Canada has also ratified the UN Convention on the Elimination of All Forms of Discrimination against Women, which provides that both mother and father have "common responsibility" in the "upbringing and development of their children," whose interests are of "primordial consideration" in all cases. Egypt's President Abdel Fatteh el- Sisi's regime took Khaled Al Qazzaz out of the lives of his wife and children when they detained him (without charge) for over 500 days. He endured solitary confinement and devastating torture while his children, none of whom were above the age of 10, lived without their father in their lives.
During almost two years of imprisonment, the children were only permitted one single visit to see him in Egypt's notorious maximum security Torah prison. Sarah Attia was tasked with raising her children as a single mother while trying to sustain an internationally-recognized campaign to free her husband, who was released from prison only last year.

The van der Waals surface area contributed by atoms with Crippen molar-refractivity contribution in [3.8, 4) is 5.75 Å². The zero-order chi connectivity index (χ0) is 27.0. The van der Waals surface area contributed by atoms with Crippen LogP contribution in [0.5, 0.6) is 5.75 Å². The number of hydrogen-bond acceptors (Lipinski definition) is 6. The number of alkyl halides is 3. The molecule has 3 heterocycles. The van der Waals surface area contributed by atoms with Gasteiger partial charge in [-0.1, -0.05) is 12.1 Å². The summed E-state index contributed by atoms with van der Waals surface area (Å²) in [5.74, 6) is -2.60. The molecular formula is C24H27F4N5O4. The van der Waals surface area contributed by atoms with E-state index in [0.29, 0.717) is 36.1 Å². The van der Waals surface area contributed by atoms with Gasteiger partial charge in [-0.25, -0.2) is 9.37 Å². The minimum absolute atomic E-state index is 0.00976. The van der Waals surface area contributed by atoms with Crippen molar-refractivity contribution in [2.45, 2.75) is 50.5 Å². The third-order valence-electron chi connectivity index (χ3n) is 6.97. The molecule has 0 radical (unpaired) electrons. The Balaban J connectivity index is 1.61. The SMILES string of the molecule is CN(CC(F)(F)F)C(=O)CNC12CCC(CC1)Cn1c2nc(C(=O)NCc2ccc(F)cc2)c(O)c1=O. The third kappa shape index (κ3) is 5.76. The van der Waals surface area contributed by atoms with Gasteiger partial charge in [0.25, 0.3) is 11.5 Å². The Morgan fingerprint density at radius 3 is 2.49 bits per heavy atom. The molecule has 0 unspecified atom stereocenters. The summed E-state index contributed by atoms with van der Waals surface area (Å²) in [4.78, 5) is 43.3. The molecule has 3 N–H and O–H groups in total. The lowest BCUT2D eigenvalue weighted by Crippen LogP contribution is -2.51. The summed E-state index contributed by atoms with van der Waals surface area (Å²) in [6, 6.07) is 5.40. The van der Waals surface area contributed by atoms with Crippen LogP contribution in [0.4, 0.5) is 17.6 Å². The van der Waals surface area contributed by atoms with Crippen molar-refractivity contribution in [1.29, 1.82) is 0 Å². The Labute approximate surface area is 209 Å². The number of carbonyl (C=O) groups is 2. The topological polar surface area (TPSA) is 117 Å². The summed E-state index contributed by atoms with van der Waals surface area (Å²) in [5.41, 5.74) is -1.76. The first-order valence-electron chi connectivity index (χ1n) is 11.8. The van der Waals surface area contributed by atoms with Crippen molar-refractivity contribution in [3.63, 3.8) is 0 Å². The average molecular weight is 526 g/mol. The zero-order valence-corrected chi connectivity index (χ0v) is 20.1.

Furthermore, Canada is also a party to the International Covenant on Civil and Political Rights and the International Covenant on Economic, Social and Cultural Rights, both of which include provisions that state parties ensure the rights of families, whose children should be accorded the necessary protections and assistance. These protections reflect the commitment in the Universal Declaration of Human Rights that formally recognizes that: "The family is the natural and fundamental group unit of society and is entitled to protection by society and the State."
These international instruments provide ample justification for the Government of Canada to act in this time-sensitive and urgent case. Yet, our government is only recommending that Sarah and her children return without their husband and father and abandon him, thereby leaving him even more vulnerable to the great risk of even further torture and imprisonment.